18. Exploratory procedures with carbon nanotube-based sensors for propellant degradation determinations

    NASA Astrophysics Data System (ADS)

    Ruffin, Paul B.; Edwards, Eugene; Brantley, Christina; McDonald, Brian

    2010-04-01

    Exploratory research is conducted at the US Army Aviation & Missile Research, Development, and Engineering Center (AMRDEC) in order to perform assessments of the degradation of solid propellant used in rocket motors. Efforts are made to discontinue and/or minimize destructive methods and utilize nondestructive techniques to assure the quality and reliability of the weaponry's propulsion system. Collaborative efforts were successfully made between AMRDEC and NASA-Ames for potential add-on configurations to a previously designed sensor that AMRDEC plan to use for preliminary detection of off-gassing. Evaluations were made in order to use the design as the introductory component for the determination of shelf-life degradation rate of rocket motors. Previous and subsequent sensor designs utilize functionalized single-walled carbon nano-tubes (SWCNTs) as the key sensing element. On-going research is conducted to consider key changes that can be implemented (for the existing sensor design) such that a complete wireless sensor system design can be realized. Results should be a cost-saving and timely approach to enhance the Army's ability to develop methodologies for measuring weaponry off-gassing and simultaneously detecting explosives. Expectations are for the resulting sensors to enhance the warfighters' ability to simultaneously detect a greater variety of analytes. Outlined in this paper are the preliminary results that have been accomplished for this research. The behavior of the SWCNT sensor at storage temperatures is outlined, along with the initial sensor response to propellant related analytes. Preparatory computer-based programming routines and computer controlled instrumentation scenarios have been developed in order to subsequently minimize subjective interpretation of test results and provide a means for obtaining data that is reasonable and repetitively quantitative. Typical laboratory evaluation methods are likewise presented, and program limitations

  19. Protein functionalized carbon nanotubes-based smart lab-on-a-chip.

    PubMed

    Ali, Md Azahar; Solanki, Pratima R; Srivastava, Saurabh; Singh, Samer; Agrawal, Ved V; John, Renu; Malhotra, Bansi D

    2015-03-18

    A label-free impedimetric lab on a chip (iLOC) is fabricated using protein (bovine serum albumin) and antiapolipoprotein B functionalized carbon nanotubes-nickel oxide (CNT-NiO) nanocomposite for low-density lipoprotein (LDL) detection. The antiapolipoprotein B (AAB) functionalized CNT-NiO microfluidic electrode is assembled with polydimethylsiloxane rectangular microchannels (cross section: 100 × 100 μm). Cytotoxicity of the synthesized CNTs, NiO nanoparticles, and CNT-NiO nanocomposite has been investigated in the presence of lung epithelial cancer A549 cell line using MTT assay. The CNT-NiO nanocomposite shows higher cell viability at a concentration of 6.5 μg/mL compared to those using individual CNTs. The cell viability and proliferation studies reveal that the toxicity increases with increasing CNTs concentration. The X-ray photoelectron spectroscopy studies have been used to quantify the functional groups present on the CNT-NiO electrode surface before and after proteins functionalization. The binding kinetic and electrochemical activities of CNT-NiO based iLOC have been conducted using chronocoulometry and impedance spectroscopic techniques. This iLOC shows excellent sensitivity of 5.37 kΩ (mg/dL)(-1) and a low detection limit of 0.63 mg/dL in a wide concentration range (5-120 mg/dL) of LDL. The binding kinetics of antigen-antibody interaction of LDL molecules reveal a high association rate constant (8.13 M(-1) s(-1)). Thus, this smart nanocomposite (CNT-NiO) based iLOC has improved stability and reproducibility and has implications toward in vivo diagnostics. PMID:25719923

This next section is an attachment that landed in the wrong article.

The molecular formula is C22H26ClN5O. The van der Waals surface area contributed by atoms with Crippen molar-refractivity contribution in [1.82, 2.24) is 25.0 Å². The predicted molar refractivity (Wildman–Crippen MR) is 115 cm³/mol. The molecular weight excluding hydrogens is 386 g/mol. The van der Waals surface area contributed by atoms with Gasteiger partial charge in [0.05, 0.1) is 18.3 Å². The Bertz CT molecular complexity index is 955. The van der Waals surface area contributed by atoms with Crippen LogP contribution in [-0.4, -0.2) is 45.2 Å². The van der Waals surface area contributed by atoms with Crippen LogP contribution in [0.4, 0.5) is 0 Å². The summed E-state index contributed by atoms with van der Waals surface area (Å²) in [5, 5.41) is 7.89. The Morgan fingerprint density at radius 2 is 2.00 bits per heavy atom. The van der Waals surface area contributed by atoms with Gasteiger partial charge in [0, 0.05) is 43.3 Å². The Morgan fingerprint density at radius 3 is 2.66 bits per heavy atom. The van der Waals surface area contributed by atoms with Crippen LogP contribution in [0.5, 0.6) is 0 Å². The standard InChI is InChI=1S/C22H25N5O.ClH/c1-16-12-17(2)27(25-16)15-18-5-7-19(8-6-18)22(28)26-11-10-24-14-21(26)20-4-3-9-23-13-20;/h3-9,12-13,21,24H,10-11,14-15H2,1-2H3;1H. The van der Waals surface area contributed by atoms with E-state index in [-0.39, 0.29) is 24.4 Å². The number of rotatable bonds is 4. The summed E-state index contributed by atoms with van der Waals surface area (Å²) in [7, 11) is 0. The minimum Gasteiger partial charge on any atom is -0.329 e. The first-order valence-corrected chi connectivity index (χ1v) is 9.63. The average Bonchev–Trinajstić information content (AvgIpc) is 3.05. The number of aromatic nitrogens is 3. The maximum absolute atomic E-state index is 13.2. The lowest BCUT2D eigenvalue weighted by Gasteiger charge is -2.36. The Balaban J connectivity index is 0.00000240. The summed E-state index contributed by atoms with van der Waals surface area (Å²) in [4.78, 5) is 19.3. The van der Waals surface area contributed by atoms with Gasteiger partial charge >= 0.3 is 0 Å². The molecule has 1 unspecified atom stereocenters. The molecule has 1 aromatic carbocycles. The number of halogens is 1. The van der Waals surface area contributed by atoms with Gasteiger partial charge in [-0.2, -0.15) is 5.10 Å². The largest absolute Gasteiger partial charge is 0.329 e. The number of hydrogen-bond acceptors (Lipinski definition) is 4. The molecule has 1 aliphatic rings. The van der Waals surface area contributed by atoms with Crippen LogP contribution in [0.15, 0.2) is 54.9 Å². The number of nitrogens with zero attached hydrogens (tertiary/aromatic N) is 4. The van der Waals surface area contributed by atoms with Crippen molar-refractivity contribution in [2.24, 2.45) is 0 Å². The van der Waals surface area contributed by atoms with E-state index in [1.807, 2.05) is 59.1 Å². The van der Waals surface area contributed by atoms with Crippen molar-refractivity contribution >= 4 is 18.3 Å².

20. Development of a Carbon Nanotube-Based Micro-CT and its Applications in Preclinical Research

    NASA Astrophysics Data System (ADS)

    Burk, Laurel May

    Due to the dependence of researchers on mouse models for the study of human disease, diagnostic tools available in the clinic must be modified for use on these much smaller subjects. In addition to high spatial resolution, cardiac and lung imaging of mice presents extreme temporal challenges, and physiological gating methods must be developed in order to image these organs without motion blur. Commercially available micro-CT imaging devices are equipped with conventional thermionic x-ray sources and have a limited temporal response and are not ideal for in vivo small animal studies. Recent development of a field-emission x-ray source with carbon nanotube (CNT) cathode in our lab presented the opportunity to create a micro-CT device well-suited for in vivo lung and cardiac imaging of murine models for human disease. The goal of this thesis work was to present such a device, to develop and refine protocols which allow high resolution in vivo imaging of free-breathing mice, and to demonstrate the use of this new imaging tool for the study many different disease models. In Chapter 1, I provide background information about x-rays, CT imaging, and small animal micro-CT. In Chapter 2, CNT-based x-ray sources are explained, and details of a micro-focus x-ray tube specialized for micro-CT imaging are presented. In Chapter 3, the first and second generation CNT micro-CT devices are characterized, and successful respiratory- and cardiac-gated live animal imaging on normal, wild-type mice is achieved. In Chapter 4, respiratory-gated imaging of mouse disease models is demonstrated, limitations to the method are discussed, and a new contactless respiration sensor is presented which addresses many of these limitations. In Chapter 5, cardiac-gated imaging of disease models is demonstrated, including studies of aortic calcification, left ventricular hypertrophy, and myocardial infarction. In Chapter 6, several methods for image and system improvement are explored, and radiation